The authors of ‘Born In Cambridge’ are planning a walking tour this month of Cambridgeport and its innovations


“Born in Cambridge” by Karen Weintraub and Michael Kuchta was released in May. (Image: MIT Press via Facebook)

In their new book, “Born in Cambridge: 400 Years of Ideas and Innovators,” Karen Weintraub and Michael Kuchta state that “Cambridge’s history reflects the history of America…Major events and trends that have affected the nation have also left their fingerprints here.” How the city and its people respond to these forces, however, is a fascinating story of invention, reinvention and adaptation spanning four centuries. September 17, History Cambridge is planning a guided tour in which Karen and Kuchta explore some of the people, places and events featured in their book and discuss how this small town has become a thriving hub of creativity across many industries.

“Born in Cambridge”, published by MIT Press, takes a thematic rather than a strictly chronological approach to the history of ideas and innovation in Cambridge, Weintraub and Kuchta grouping topics into topics for writing and publishing; social reform; industry; Scientific Research; wartime production; digital innovation; frontiers in biology; and popular culture. Each chapter highlights the people, institutions and concepts that significantly advance this sector. In deciding what to present, the authors said they implemented fairly strict criteria: each subject had to have a serious claim to Cambridge as a starting location; it had to resonate beyond the narrow confines of a particular discipline and beyond the geographical expanse of the area; it had to be a development whose impact was already largely established (as opposed to the many new and promising ideas and inventions underway); and, more importantly, it had to address audiences from very different backgrounds. Weintraub and Kuchta acknowledge that their selections will lead to perceived omissions, but as generalists—Weintraub is a journalist and Kuchta is an architect—they argue that the book’s constellation of ideas and innovators represents a diverse cross-section of the history of town.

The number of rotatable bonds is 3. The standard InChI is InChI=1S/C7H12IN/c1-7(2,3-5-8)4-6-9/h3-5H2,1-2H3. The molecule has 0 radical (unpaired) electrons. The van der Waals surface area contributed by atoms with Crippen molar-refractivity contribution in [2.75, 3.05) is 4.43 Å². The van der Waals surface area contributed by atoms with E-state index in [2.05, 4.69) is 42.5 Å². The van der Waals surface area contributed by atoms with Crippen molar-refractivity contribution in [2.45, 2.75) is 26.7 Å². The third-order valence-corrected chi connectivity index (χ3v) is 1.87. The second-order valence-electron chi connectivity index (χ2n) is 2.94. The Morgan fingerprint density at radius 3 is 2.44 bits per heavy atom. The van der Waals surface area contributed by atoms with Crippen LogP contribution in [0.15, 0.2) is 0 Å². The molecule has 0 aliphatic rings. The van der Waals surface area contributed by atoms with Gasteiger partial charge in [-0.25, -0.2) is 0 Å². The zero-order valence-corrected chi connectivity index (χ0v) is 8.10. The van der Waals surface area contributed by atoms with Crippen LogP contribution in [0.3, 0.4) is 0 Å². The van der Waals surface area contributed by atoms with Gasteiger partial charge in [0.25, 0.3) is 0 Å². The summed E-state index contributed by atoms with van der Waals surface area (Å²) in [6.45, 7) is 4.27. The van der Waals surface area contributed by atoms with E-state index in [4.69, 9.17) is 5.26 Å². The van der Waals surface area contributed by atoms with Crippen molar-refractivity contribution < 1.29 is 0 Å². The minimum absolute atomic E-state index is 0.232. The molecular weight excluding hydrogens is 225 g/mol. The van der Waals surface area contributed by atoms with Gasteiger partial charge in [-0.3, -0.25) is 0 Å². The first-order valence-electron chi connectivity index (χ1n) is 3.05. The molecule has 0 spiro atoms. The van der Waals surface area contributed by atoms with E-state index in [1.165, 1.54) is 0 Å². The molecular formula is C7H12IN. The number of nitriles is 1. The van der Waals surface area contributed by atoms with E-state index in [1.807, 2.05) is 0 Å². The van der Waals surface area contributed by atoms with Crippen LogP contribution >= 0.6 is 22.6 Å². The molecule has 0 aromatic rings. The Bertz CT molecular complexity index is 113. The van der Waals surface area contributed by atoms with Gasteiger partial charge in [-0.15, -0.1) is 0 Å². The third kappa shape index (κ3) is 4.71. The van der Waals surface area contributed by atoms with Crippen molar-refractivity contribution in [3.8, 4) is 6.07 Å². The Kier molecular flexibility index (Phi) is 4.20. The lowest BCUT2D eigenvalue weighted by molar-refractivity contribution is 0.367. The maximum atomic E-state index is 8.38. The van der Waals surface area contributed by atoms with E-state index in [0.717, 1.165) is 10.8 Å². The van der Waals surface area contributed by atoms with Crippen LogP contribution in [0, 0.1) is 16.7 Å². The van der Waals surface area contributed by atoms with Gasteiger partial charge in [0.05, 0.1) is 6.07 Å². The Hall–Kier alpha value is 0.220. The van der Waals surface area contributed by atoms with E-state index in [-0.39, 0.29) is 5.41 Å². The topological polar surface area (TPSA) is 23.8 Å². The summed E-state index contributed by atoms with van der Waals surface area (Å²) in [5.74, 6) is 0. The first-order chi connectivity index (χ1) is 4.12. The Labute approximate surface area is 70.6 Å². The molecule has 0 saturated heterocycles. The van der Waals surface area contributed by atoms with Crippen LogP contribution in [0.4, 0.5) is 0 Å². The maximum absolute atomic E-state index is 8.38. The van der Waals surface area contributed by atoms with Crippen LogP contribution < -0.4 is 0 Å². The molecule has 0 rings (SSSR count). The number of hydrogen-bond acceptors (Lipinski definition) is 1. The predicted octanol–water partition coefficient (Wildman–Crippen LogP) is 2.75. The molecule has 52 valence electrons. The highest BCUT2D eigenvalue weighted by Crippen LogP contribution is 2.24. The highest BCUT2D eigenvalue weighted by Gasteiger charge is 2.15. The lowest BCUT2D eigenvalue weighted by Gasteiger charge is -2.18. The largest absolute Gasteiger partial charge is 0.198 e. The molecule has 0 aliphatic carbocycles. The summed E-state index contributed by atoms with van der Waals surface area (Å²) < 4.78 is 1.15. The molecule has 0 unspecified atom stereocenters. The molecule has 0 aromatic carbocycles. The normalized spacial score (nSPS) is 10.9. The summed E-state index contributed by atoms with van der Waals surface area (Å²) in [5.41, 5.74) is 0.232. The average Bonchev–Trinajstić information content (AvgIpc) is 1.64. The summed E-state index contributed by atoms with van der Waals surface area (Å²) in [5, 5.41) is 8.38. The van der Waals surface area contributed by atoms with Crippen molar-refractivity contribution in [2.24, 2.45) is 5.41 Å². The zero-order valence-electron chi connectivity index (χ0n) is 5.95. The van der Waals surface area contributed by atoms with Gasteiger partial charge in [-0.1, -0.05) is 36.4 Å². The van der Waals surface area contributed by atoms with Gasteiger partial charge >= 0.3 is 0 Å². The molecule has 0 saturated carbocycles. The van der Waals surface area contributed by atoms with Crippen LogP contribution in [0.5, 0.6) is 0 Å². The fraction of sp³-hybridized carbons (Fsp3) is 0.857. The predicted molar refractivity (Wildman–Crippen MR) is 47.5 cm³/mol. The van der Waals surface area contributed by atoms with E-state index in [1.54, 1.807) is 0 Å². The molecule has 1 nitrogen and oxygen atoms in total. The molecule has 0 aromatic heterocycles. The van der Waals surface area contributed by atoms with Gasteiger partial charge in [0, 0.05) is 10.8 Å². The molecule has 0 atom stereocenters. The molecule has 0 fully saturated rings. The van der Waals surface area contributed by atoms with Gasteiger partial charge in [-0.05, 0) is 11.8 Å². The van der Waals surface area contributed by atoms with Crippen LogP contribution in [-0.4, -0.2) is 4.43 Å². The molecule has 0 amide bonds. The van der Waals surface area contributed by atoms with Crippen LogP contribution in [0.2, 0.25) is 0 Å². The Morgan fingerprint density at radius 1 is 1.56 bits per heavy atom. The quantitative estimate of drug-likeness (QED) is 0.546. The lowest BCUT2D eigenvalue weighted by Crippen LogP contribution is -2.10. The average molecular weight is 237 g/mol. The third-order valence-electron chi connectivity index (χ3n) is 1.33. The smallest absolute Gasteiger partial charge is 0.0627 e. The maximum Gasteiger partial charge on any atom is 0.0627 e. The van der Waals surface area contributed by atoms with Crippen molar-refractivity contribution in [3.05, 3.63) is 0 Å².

What is it about Cambridge that has made it such an important incubator of creativity in so many fields? What, the authors ask, are the ingredients of Cambridge’s “secret sauce”? To determine the factors that allow a city whose population never exceeds 125,000 to thrive and adapt to changes over 400 years, Weintraub and Kuchta cite a number of characteristics, starting with Cambridge’s rich history as a center of higher learning. Although they are careful to look far beyond the walls of Harvard and the Massachusetts Institute of Technology for the subject, they argue that the general environment of education and exploration that has been present at Cambridge since the Harvard’s founding in 1636 imbued the city and its residents with a broader sense of curiosity that has served it well in many sectors.

Population density and diversity also helped Cambridge prosper; When those at the forefront of research, the arts, and business live so close together that they cross paths frequently, creative collaboration can happen at any time. As a magnet for thinkers from around the world, the range of backgrounds and experiences Cambridge residents bring to these interactions adds to their richness. Other key ingredients include access to venture capital and other forms of financing, a commitment to the common good, a diverse economic base, and visionary leadership. Taken together, these factors created a “perfect storm” that enabled Cambridge to continually reinvent itself, adapt to change, and create contributions that have enriched the world.

To learn more about the city’s rich history of ideas and innovation, join History Cambridge, Weintraub and Kuchta on September 17 for a guided tour of the Cambridgeport district. More information and a link to register here.

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About Cambridge History

History Cambridge began in 1905 as the Cambridge Historical Society. Today we have a new name, a new look and a whole new mission.

We engage with our city to explore how the past influences the present to shape a better future. We strive to be Cambridge’s most relevant and responsive historical voice. To do this, we recognize that everyone in our city knows something about the history of Cambridge and that their knowledge is important. We help people share the story with each other – and weave their knowledge – by giving them the floor, the mic, the platform. We illuminate where historical perspectives are needed. We listen to our community. We live by the ideal that history belongs to everyone.

Our theme for 2022 is “How Does Cambridge Work?” » Make history with us at

Beth Folsom is Program Manager for History Cambridge.


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